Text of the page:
States with the Most Farmers Markets (USDA AMS 2007)

  1. California
  2. New York
  3. Iowa
  4. Illinois
  5. Pennsylvania
  6. Wisconsin
  7. Michigan
  8. Massachusetts
  9. Ohio
  10. Kentucky

U.S. Demand for Locally Grown Food:
2002: $4 billion
2007: $5 billion
2012 (estimated): $7 billion

Indeed, the popularity of farmers markets has grown so rapidly in the United States that a recent national survey reports that 2 percent of U.S. food shoppers now say farmers markets are their primary food shopping venue.

Source: USDA Report on Supply Chain and Food Marketing 2008

Farm To School:
# of Programs: 2016
# of Schools: 8776

The Organic Outlook

Organic Food Sales
1990: $1 billion
2007: $20 billion (estimated)
2008: $23.6 billion (projected)
Source: Organic Trade Association 2008 mini-fact sheet

Organic Market Growth & Penetration
1998: 19.2% growth, 0.9% penetration
1999: 17.6% growth, 0.9% penetration
2000: 21.0% growth, 1.2% penetration
2001: 20.7% growth, 1.4% penetration
2002: 17.3% growth, 1.6% penetration
2003: 20.2% growth, 1.9% penetration

2004: 14.6% growth, 2.2% penetration
2005: 16.2% growth, 2.5% penetration
2006: 20.9% growth, 2.8% penetration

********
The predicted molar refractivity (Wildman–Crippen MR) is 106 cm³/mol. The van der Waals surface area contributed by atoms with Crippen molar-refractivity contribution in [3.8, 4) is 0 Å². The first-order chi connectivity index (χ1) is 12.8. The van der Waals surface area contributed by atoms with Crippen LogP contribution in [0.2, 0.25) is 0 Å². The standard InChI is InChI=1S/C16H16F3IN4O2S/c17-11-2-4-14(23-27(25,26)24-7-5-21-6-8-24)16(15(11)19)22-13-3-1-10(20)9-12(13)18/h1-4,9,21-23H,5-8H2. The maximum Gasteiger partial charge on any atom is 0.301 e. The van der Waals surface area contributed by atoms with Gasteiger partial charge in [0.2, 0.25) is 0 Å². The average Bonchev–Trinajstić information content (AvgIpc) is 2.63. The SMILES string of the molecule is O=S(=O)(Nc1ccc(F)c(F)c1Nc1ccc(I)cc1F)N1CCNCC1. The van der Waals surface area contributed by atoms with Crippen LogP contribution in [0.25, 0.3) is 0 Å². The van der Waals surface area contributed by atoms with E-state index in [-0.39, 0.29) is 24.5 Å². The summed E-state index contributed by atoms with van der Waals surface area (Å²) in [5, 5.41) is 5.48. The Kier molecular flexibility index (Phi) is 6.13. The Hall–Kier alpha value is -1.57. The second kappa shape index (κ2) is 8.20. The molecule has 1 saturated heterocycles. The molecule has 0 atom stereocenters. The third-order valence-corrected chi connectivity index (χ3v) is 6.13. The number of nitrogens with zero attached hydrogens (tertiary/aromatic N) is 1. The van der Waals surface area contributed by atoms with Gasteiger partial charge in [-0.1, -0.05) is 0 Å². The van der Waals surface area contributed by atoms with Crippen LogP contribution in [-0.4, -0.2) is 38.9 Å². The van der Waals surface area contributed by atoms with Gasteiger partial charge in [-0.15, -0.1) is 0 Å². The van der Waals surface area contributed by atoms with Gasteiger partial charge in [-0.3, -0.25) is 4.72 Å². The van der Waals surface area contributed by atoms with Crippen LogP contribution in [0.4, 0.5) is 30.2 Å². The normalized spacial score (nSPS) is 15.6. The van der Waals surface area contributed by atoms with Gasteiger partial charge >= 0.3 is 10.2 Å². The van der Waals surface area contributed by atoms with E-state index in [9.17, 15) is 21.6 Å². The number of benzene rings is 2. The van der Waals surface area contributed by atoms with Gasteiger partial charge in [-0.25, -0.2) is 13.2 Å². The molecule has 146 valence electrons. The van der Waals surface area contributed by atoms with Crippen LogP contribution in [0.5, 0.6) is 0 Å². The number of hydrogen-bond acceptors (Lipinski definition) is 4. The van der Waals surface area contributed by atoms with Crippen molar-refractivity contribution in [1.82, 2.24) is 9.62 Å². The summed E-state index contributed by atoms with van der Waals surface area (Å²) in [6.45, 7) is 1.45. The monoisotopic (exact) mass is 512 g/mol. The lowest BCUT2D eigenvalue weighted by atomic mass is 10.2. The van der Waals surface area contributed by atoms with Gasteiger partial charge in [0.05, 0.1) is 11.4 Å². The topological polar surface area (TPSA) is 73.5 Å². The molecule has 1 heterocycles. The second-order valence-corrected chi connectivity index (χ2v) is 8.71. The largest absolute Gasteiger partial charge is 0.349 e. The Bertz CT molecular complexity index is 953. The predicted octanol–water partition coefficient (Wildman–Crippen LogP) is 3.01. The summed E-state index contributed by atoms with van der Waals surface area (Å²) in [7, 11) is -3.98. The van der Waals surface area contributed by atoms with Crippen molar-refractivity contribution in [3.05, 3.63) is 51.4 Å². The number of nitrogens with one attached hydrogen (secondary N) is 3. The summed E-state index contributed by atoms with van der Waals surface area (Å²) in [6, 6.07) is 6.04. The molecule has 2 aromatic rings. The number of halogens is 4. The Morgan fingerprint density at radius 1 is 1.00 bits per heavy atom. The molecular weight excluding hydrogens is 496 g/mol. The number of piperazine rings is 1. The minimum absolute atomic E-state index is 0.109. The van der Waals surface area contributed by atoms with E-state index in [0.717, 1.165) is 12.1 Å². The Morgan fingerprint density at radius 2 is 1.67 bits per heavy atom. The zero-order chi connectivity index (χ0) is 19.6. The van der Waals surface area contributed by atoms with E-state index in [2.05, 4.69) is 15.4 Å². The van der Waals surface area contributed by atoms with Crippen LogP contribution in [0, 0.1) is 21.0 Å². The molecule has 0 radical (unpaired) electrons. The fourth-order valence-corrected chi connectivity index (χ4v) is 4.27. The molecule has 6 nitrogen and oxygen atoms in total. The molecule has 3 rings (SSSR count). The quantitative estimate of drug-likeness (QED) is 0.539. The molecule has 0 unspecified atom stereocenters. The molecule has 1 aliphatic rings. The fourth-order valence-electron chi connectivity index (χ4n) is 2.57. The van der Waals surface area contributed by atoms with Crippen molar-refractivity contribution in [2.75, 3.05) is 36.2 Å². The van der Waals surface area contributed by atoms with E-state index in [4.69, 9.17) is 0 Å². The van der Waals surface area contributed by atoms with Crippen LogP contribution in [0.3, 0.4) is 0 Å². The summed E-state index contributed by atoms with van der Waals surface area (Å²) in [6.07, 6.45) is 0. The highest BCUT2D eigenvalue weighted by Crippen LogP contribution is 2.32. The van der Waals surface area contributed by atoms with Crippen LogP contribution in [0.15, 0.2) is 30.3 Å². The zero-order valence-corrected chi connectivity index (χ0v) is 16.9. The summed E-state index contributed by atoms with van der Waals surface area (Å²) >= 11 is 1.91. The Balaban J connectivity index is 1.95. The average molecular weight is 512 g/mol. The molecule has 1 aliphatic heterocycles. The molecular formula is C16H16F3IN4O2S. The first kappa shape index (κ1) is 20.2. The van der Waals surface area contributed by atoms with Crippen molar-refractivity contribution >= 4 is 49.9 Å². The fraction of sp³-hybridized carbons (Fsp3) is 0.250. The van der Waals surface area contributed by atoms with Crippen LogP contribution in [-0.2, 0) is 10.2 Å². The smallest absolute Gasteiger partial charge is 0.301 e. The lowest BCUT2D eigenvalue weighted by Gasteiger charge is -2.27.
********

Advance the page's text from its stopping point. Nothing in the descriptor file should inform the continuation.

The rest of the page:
Source: Organic Trade Association 2007 Manufacturer Survey

In 2006, according to the Organic Trade Association, organic food market broke down as follows (numbers reflect percent of total organic sales):
Fruit & Veg: 40.0%
Dairy: 16.0%
Beverages: 13.0%
Packaged: 12.0%
Bread & Grains: 10.0%
Snack Foods: 4.8%
Sauces: 2.4%
Meat: 2.0%
Total: $16.718 billion (100%)

According to the Organic Trade Association, about 7 percent of U.S. organic food sales in 2005 occurred through direct sales at farmers markets and other nonretail direct market outlets (including sales to foodservice customers).  In contrast, only 3.9 percent of all U.S. food sales in 2005 were made through any form of direct sale or home/mail order delivery.

Source: USDA Report on Supply Chain and Food Marketing 2008

Obviously, the numbers aren't in for organics in 2008 just yet. Since the economy totally tanked, particularly in the last few months of the year, I think it's reasonable to expect the organic market to take a hit. However, from what I've heard, organics will continue to see growth, just not at the high levels they did in the past several years. Existing organic shoppers are committed and willing to find ways to keep buying organic (i.e. grow some at home, stop buying expensive packaged foods, etc). With the economic situation, it seems that the biggest hit to organics will be in new customers - those who haven't given organics a try yet, who may be struggling financially now and less willing than ever to pay more for their food.